After reading through the fascinating comments to my post about Pi, I am left utterly perplexed as to what to conclude about the kav/kaveh gematriya.
On the one hand:
According to Ephraim's computer program, 111:106 is the third best ratio for numbers under 10,000. And it's the best that could be generated from a single letter difference  i.e. a kri/kesiv. Now, of course coincidences happen. But to have such a figure, resulting in Pi to five significant figures, emerging from precisely the word that the Passuk uses for the circumference, seems far too extraordinary to be relegated to coincidence. (This does not prove that God did it  a person could do such a thing too  but it is an ingenious feat of encoding, and the point is that it is a deliberate encoding.)
But on the other hand:
The kav/kaveh kri/ksiv occurs in Zechariah 1:16 too, where it is not referring to a circumference. This would indicate that it is merely a standard matter of confusion as to how the word should be spelled. (Malcolm argued that the fact that in Divrei Hayamim 2:4:2 it says kav without a kri/ksiv indicates that they knew the correct version and the kri/ksiv elsewhere is deliberately introduced, but I find this unconvincing; the existence of a kri/ksiv in Zechariah seems much more significant than the lack of kri/ksiv in Divrei HaYamaim.)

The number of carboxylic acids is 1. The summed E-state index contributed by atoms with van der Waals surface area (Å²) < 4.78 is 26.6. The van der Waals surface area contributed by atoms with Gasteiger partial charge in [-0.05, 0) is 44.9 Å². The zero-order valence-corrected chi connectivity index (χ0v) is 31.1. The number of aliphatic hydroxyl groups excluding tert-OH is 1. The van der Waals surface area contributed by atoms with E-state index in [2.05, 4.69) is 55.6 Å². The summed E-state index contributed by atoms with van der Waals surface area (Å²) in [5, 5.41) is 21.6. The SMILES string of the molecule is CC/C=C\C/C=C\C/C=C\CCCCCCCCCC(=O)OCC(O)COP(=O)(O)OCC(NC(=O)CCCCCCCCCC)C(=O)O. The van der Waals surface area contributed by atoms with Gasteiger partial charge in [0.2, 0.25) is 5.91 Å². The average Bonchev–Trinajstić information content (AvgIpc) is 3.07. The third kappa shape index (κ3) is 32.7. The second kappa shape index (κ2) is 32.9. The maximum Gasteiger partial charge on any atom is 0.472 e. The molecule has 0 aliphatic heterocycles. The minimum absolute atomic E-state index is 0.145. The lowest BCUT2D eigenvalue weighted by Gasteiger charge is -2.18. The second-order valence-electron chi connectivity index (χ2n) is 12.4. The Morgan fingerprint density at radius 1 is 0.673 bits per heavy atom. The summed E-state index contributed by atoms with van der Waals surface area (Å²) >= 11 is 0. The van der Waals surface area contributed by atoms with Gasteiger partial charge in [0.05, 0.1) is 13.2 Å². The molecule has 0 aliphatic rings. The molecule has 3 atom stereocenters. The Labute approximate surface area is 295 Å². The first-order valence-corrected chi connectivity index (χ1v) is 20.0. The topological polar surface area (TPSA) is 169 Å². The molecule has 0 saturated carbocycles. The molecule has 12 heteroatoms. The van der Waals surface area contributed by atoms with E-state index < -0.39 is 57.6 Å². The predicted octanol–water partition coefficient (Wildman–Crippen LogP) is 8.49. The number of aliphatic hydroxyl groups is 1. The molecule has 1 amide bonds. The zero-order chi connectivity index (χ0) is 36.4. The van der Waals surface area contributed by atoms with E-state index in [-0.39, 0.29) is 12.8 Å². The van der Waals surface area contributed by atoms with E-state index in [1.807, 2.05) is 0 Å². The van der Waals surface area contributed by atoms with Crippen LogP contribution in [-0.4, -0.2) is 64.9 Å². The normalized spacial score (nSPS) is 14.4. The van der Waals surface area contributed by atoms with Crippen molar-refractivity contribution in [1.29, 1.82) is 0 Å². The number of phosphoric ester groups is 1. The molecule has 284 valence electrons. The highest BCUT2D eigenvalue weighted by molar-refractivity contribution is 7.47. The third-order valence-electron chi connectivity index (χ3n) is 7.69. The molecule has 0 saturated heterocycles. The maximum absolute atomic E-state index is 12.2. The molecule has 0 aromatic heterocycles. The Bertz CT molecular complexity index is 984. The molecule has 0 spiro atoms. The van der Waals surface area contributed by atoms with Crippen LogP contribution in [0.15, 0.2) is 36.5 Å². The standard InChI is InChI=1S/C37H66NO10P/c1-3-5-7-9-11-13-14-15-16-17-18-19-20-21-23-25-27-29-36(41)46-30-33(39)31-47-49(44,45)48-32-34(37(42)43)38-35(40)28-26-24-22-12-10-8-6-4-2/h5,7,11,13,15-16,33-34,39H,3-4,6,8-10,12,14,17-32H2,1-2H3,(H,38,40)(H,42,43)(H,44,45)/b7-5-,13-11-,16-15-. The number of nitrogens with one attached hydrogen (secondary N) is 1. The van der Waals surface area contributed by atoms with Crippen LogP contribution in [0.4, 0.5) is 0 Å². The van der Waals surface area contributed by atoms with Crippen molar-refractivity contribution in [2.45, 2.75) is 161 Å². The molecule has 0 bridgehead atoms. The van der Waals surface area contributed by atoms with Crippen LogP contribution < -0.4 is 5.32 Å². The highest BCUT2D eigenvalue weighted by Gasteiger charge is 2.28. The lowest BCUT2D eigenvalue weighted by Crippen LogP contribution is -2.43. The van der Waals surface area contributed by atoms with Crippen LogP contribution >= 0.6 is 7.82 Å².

So is this kri/ksiv a deliberate way of encoding a closer value of Pi or not? I don't know what to make of it.
Exploring the legacy of the rationalist Rishonim (medieval Torah scholars), and various other notes, by Rabbi Dr. Natan Slifkin, director of The Biblical Museum of Natural History in Beit Shemesh. The views expressed here are those of the author, not the institution.
Monday, March 22, 2010
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I'm puzzled, too. I'm partial to the theory that there is ingenious encoding, and I'm partial to the theory that the 10 refers to the outer diameter while the 30 refers to the inner circumference. If you say, "you can't be right about both," then you're right, too!
ReplyDeleteOne must understand what this Kav in Zacharya is, in the context of building the House. B'Pashut it is a line used by the builders to get things straight, but I think it is deeper.
ReplyDeleteThe House of Gd must be build at the proper location. Zevachim 54b explains how David and Shmuel figured it out. The key is the border between Benyamin and Yehuda. It seems to me that the Kav in Zecharya is the part of the border between the two tribes that is relevant to the location of the Mikdash, the NorthSouth line from the top of the Har Moriah to מי נפתוח (see the border description in Yehoshua 15:79), which must be the Gihon. The Braita in Megillah 26a (also Yoma 12a) explains what was East and what was West of the line. It does not mention the Kiyor. Perhaps it was on the Kav itself, and thus shared by Yehuda and Benyamin, and the Kri/K'tiv of the word Kav hint at this.